"It's very hard to know why someone did not reach out [to a shelter] but from…the clients we've served, many of them, actually the majority of them tell us, 'The only reason I left my abusive household was because I knew that you spoke my language and you looked like me, and you understand my culture,'" she said.
She says concerned women from Winnipeg contacted Nisa Homes about opening a shelter in Manitoba.
While a needs assessment for a Nisa Homes shelter in Winnipeg was completed, the project has stalled because of the COVID-19 pandemic.
However, Youssef says there are changes that existing shelters can make to be more inclusive.
"The changes we have in our homes … are so small; they are not huge changes where you have to change up the structure of the building or anything," she said.
They include having staff that speaks clients' languages and making sure staff have anti-racism training, as well as equity and diversity training, Youssef said.
Another change may be providing meals that meet client's religious requirements, such as kosher or halal foods — "things like that, which is not the end of the world to implement but which goes a long way in supporting these clients," Youssef said.
Aware of issue: shelters association
The issue of cultural sensitivity is one that the Manitoba Association of Women's Shelters "has been aware of for some time," said Amrita Chavan, a communications specialist with the association.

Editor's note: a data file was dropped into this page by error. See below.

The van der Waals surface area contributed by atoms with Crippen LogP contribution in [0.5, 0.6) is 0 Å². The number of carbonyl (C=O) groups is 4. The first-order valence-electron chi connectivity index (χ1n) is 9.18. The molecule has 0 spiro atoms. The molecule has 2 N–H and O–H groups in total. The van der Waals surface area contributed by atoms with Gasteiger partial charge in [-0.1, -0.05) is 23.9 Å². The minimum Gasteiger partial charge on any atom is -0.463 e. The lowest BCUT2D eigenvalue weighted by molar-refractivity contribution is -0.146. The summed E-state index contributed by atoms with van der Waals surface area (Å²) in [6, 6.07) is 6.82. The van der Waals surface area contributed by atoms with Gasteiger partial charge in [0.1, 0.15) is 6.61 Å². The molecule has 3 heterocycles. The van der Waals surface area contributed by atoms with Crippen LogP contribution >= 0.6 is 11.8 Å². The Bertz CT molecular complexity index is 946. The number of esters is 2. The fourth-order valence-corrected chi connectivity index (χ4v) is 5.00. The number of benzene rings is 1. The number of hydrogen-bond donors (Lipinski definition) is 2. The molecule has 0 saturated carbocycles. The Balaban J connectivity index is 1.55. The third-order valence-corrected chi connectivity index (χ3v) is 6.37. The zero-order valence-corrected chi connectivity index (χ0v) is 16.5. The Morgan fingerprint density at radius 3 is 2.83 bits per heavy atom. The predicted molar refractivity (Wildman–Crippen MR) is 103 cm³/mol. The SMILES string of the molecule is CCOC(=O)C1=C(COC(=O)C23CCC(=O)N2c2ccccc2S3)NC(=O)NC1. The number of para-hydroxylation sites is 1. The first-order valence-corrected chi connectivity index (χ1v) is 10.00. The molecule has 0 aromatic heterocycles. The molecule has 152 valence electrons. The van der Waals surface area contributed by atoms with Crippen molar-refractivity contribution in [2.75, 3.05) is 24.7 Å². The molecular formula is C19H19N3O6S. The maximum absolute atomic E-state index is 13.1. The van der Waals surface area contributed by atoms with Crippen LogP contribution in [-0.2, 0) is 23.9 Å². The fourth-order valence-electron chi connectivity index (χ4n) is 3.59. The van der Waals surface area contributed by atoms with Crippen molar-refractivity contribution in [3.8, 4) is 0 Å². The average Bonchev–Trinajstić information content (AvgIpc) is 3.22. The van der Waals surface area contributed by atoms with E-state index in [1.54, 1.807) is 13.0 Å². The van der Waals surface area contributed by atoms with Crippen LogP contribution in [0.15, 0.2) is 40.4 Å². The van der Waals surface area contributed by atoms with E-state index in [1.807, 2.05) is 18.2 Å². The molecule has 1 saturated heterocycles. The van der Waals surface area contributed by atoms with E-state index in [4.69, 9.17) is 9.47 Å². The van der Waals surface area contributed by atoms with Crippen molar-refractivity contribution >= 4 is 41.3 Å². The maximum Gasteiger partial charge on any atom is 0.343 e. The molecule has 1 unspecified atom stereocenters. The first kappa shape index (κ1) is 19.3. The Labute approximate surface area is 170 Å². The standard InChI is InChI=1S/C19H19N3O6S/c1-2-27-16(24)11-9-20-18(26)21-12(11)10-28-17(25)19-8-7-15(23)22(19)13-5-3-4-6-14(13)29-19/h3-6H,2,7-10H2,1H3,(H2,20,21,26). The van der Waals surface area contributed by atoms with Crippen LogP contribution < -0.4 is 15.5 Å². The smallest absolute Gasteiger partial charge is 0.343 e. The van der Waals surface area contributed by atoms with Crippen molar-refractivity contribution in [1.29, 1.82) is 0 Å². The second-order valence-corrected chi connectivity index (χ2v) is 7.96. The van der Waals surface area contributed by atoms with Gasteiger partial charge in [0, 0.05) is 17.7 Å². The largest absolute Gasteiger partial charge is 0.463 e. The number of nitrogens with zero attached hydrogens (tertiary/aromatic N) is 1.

She says MAWS has realized that immigrant, newcomer, refugee women and families are a very vulnerable group because "they experience so many unique challenges," ranging from language barriers to a lack of awareness of services and rights.
The association has begun trying to bridge the gap between shelters and the newcomer community.
In November last year, it launched an awareness campaign in five languages to let newcomer women know about the available services. Chavan said that was just a "first step."
They followed up in December with the launch of a project called Centering the Rights of Women at the Margins.
The project, which is expected to run for two to three years, aims to serve immigrant, newcomer and refugee women, along with Indigenous women and girls, 2SLGBTQQIA folks, trans women, seniors, people with disabilities or experiencing mental illness, and women from rural, northern or remote areas, among others, says a project document.
"A focus of that project is to make the entire gender-based violence system in Manitoba more inclusive, more culturally respectful," Chavan said about the project, which launched on Human Rights Day last year.
"[It's] really looking at groups that are even more vulnerable and how we make the shelter system more accessible for these groups."
Nisa Homes' Youssef noted that there are resources available for Manitoba's shelters to draw on, pointing to Indigenous shelters where "the way that they approach the healing is very much rooted in the Indigenous culture and that gives the clients a sense of belonging, a sense of safety."
"If you're fleeing violence, that safety and belonging and security has been taken from you by force for so long that even having that might not make you feel safe, but it's a step in the right direction."